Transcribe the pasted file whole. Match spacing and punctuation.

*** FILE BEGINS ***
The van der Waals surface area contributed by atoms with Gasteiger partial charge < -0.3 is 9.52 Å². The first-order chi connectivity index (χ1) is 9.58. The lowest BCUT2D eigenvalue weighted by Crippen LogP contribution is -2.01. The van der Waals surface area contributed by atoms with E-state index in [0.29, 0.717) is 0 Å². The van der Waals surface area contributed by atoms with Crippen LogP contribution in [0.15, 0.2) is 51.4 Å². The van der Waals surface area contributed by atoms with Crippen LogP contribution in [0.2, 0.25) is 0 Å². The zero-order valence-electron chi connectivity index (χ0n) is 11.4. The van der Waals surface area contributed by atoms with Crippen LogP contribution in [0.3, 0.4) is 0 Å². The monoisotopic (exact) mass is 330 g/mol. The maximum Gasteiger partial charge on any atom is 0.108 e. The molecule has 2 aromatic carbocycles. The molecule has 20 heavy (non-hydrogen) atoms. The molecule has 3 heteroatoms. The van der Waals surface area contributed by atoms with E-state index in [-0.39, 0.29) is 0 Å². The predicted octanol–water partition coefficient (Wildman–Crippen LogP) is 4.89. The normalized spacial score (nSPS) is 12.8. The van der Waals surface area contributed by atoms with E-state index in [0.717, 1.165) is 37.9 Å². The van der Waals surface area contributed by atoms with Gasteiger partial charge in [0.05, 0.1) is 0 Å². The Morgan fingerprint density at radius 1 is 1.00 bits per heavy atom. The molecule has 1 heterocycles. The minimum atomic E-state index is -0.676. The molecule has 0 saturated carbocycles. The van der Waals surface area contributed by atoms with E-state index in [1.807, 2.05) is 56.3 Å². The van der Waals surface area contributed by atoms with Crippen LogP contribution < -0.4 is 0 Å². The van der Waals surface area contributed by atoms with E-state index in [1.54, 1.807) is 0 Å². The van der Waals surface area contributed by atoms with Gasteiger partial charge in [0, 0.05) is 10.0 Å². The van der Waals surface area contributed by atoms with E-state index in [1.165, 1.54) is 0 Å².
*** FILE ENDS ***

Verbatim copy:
The van der Waals surface area contributed by atoms with Gasteiger partial charge < -0.3 is 9.52 Å². The first-order chi connectivity index (χ1) is 9.58. The lowest BCUT2D eigenvalue weighted by Crippen LogP contribution is -2.01. The van der Waals surface area contributed by atoms with E-state index in [0.29, 0.717) is 0 Å². The van der Waals surface area contributed by atoms with Crippen LogP contribution in [0.15, 0.2) is 51.4 Å². The van der Waals surface area contributed by atoms with Crippen LogP contribution in [0.2, 0.25) is 0 Å². The zero-order valence-electron chi connectivity index (χ0n) is 11.4. The van der Waals surface area contributed by atoms with Crippen LogP contribution in [0.3, 0.4) is 0 Å². The monoisotopic (exact) mass is 330 g/mol. The maximum Gasteiger partial charge on any atom is 0.108 e. The molecule has 2 aromatic carbocycles. The molecule has 20 heavy (non-hydrogen) atoms. The molecule has 3 heteroatoms. The van der Waals surface area contributed by atoms with E-state index in [-0.39, 0.29) is 0 Å². The predicted octanol–water partition coefficient (Wildman–Crippen LogP) is 4.89. The normalized spacial score (nSPS) is 12.8. The van der Waals surface area contributed by atoms with E-state index in [0.717, 1.165) is 37.9 Å². The van der Waals surface area contributed by atoms with Gasteiger partial charge in [0.05, 0.1) is 0 Å². The Morgan fingerprint density at radius 1 is 1.00 bits per heavy atom. The molecule has 1 heterocycles. The minimum atomic E-state index is -0.676. The molecule has 0 saturated carbocycles. The van der Waals surface area contributed by atoms with E-state index in [1.807, 2.05) is 56.3 Å². The van der Waals surface area contributed by atoms with Crippen LogP contribution < -0.4 is 0 Å². The van der Waals surface area contributed by atoms with E-state index in [1.54, 1.807) is 0 Å². The van der Waals surface area contributed by atoms with Gasteiger partial charge in [0, 0.05) is 10.0 Å². The van der Waals surface area contributed by atoms with E-state index in [1.165, 1.54) is 0 Å².